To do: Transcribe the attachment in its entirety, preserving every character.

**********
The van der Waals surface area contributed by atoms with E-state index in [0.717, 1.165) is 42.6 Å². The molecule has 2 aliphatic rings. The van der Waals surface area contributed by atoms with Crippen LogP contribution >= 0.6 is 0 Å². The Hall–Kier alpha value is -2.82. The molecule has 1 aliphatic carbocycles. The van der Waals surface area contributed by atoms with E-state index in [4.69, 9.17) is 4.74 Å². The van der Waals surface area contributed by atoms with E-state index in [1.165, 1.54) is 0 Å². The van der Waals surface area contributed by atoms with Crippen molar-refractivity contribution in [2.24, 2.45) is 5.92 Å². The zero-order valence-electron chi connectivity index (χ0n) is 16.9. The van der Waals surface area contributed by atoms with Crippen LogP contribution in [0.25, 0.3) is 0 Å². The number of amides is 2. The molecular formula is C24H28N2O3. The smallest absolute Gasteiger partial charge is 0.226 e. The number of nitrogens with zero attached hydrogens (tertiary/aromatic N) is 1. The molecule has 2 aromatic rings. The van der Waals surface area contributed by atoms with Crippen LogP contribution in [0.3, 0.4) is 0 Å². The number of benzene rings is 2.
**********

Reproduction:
The van der Waals surface area contributed by atoms with E-state index in [0.717, 1.165) is 42.6 Å². The molecule has 2 aliphatic rings. The van der Waals surface area contributed by atoms with Crippen LogP contribution >= 0.6 is 0 Å². The Hall–Kier alpha value is -2.82. The molecule has 1 aliphatic carbocycles. The van der Waals surface area contributed by atoms with E-state index in [4.69, 9.17) is 4.74 Å². The van der Waals surface area contributed by atoms with E-state index in [1.165, 1.54) is 0 Å². The van der Waals surface area contributed by atoms with Crippen molar-refractivity contribution in [2.24, 2.45) is 5.92 Å². The zero-order valence-electron chi connectivity index (χ0n) is 16.9. The van der Waals surface area contributed by atoms with Crippen LogP contribution in [0.25, 0.3) is 0 Å². The number of amides is 2. The molecular formula is C24H28N2O3. The smallest absolute Gasteiger partial charge is 0.226 e. The number of nitrogens with zero attached hydrogens (tertiary/aromatic N) is 1. The molecule has 2 aromatic rings. The van der Waals surface area contributed by atoms with Crippen LogP contribution in [0.3, 0.4) is 0 Å². The number of benzene rings is 2.